- A recent German government bond auction failure has some worrying large fiscal projects will be more costly and difficult to fund than widely thought.
- Seven such auctions failed last year. However, last week's German shortfall is the largest in roughly eight years.
- Countries with fundraising difficulties can change an issue's terms, look to non-commercial revenue sources, print money, or raise taxes.
- The German failure could show somewhat waning risk aversion, as some investors may be choosing higher-yielding corporate bonds over low-yielding government securities.
US markets were down Friday after the government announced unemployment rose to 7.2%. Though widely expected, perhaps that's what stocks responded to. Or as has often been the case lately, it may have been daily randomness with high volatility—nothing new given the last several months. In either case, we discuss why worsening unemployment shouldn't drive today's investment decisions in Friday's cover story.
But the world isn't one country, and we've noticed another piece of global news that's gone mostly unnoticed in the US. A recent German government bond auction failure has some worrying large fiscal projects will be more costly and difficult to fund than widely thought. We imagine this could contribute to global market jitters.
It should be noted a bond offering failure doesn't mean no funds were raised; rather, failure is when not all the money asked for was provided. Other recent Eurozone offerings have failed also—in the Netherlands for instance—but none with the stature and perceived safety of the German government. But even then, this isn't the first time a German auction has failed. Seven such auctions failed last year. However, with only 87% of the €6 billion up for auction purchased, it's the largest shortfall in roughly eight years.*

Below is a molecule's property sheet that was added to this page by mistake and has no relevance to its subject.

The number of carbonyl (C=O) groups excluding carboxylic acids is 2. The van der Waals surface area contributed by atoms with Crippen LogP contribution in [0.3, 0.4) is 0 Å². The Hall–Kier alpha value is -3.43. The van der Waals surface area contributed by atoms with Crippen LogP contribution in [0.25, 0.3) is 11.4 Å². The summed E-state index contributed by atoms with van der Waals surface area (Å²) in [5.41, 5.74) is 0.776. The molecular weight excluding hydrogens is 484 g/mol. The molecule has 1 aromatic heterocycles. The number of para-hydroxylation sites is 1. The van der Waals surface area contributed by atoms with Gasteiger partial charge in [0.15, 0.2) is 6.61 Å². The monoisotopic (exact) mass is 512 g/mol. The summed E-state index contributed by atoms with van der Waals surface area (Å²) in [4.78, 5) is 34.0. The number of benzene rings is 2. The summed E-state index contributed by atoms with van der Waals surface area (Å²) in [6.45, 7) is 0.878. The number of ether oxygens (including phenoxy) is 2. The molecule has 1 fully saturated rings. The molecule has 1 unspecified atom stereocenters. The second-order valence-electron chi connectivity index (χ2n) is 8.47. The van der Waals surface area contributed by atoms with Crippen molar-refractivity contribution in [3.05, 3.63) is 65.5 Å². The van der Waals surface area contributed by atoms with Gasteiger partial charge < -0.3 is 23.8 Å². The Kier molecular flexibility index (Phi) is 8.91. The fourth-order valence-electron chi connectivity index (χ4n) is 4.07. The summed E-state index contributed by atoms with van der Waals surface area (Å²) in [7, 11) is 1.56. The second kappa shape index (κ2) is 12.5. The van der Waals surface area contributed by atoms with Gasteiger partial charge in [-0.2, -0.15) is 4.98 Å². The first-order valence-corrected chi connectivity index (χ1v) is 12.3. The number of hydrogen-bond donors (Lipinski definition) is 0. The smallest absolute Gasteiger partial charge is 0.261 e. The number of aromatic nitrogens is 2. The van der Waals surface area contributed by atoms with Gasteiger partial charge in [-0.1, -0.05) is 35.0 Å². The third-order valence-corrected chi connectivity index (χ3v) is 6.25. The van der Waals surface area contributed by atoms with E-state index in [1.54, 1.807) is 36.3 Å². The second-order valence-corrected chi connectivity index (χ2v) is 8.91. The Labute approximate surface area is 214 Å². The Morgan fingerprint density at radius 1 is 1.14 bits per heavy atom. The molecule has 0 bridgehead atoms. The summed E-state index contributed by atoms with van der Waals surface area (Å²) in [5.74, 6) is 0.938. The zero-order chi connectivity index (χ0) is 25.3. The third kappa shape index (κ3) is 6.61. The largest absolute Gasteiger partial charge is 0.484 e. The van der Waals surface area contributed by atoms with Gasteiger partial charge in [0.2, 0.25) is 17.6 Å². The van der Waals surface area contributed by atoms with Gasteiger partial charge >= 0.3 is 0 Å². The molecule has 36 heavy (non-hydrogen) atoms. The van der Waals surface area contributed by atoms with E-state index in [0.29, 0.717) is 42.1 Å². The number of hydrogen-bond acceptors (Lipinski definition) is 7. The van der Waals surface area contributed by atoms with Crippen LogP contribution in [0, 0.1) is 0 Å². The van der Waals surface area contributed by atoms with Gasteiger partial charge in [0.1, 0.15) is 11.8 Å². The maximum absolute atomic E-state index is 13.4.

So a bond offering failure isn't a good sign, but it's also not unprecedented nor does it mean funding will suddenly dry up going forward.
It's plausible there's currently a disconnect between issuer and investors—the offered interest rate could be too low or the duration too long. After all, at some point, yields will simply be too small no matter how much safety they may seem to offer. But to play devil's advocate for a moment, let's say bond markets dry up, even for the big boys like Germany. There are still fundraising options. Changing the terms (raising yields or shortening duration), looking to non-commercial revenue sources like the IMF, World Bank, or other governments, printing money, raising taxes, and so on could all be done. These are governments after all—they make the rules.
It remains to be seen whether bond auction failures will pose a larger problem down the road. The US government has yet to experience similar travails—recently completing a $30 billion auction of three-year notes with 2.21 times more bids than the amount offered.
We've noted several times in this space there is plenty of cash sitting on the sidelines. One way or another, that cash will eventually seek a home. In that light, a German offering failure could mean credit market risk aversion is waning somewhat. Crazy? Hardly. Alongside the government fundraising failure, nine German corporations sold a total of €3.8 billion of long-term debt at more appealing yields. Emerging markets (like Brazil, Colombia, the Philippines, and Turkey) recently completed successful bond sales at attractive rates in international markets. And American corporations raised $41 billion of debt, including GE Capital's $4 billion offering—the first US financial firm issue not guaranteed by the FDIC since November. Perhaps investors are starting to choose higher-yielding corporate bonds over low-yielding government securities.**
In any case, economic hardship won't be confined to one or a few countries, and as governments spend more, new funding issues could crop up. Yet the risk of too little stimulative action continues to outweigh too much—and so far, both in the US and abroad, the consensus mostly agrees. We expect stocks will price in today's tidal wave of monetary and fiscal stimulus long before its effects are fully evident economically.
*Source: Goldman Sachs Global ECS Research